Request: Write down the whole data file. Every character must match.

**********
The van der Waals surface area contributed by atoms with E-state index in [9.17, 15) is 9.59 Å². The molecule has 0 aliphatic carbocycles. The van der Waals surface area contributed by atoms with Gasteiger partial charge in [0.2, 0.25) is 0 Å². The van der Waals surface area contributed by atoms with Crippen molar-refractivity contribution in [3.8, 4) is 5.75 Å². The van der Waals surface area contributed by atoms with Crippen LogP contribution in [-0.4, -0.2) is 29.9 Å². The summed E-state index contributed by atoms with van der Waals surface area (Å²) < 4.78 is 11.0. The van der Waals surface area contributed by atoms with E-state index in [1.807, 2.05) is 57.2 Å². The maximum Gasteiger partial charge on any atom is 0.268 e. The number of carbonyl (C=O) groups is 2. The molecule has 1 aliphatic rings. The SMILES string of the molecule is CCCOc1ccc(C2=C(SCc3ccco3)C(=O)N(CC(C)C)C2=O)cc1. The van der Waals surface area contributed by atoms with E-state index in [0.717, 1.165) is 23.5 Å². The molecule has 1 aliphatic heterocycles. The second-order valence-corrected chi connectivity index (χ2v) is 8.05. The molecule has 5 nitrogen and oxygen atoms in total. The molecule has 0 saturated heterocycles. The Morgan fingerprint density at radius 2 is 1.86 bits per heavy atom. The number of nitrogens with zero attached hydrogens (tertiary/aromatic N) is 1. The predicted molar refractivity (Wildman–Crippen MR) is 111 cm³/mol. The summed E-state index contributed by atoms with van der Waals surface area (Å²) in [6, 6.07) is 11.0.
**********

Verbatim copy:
The van der Waals surface area contributed by atoms with E-state index in [9.17, 15) is 9.59 Å². The molecule has 0 aliphatic carbocycles. The van der Waals surface area contributed by atoms with Gasteiger partial charge in [0.2, 0.25) is 0 Å². The van der Waals surface area contributed by atoms with Crippen molar-refractivity contribution in [3.8, 4) is 5.75 Å². The van der Waals surface area contributed by atoms with Crippen LogP contribution in [-0.4, -0.2) is 29.9 Å². The summed E-state index contributed by atoms with van der Waals surface area (Å²) < 4.78 is 11.0. The van der Waals surface area contributed by atoms with E-state index in [1.807, 2.05) is 57.2 Å². The maximum Gasteiger partial charge on any atom is 0.268 e. The number of carbonyl (C=O) groups is 2. The molecule has 1 aliphatic rings. The SMILES string of the molecule is CCCOc1ccc(C2=C(SCc3ccco3)C(=O)N(CC(C)C)C2=O)cc1. The van der Waals surface area contributed by atoms with E-state index in [0.717, 1.165) is 23.5 Å². The molecule has 1 aliphatic heterocycles. The second-order valence-corrected chi connectivity index (χ2v) is 8.05. The molecule has 5 nitrogen and oxygen atoms in total. The molecule has 0 saturated heterocycles. The Morgan fingerprint density at radius 2 is 1.86 bits per heavy atom. The number of nitrogens with zero attached hydrogens (tertiary/aromatic N) is 1. The predicted molar refractivity (Wildman–Crippen MR) is 111 cm³/mol. The summed E-state index contributed by atoms with van der Waals surface area (Å²) in [6, 6.07) is 11.0.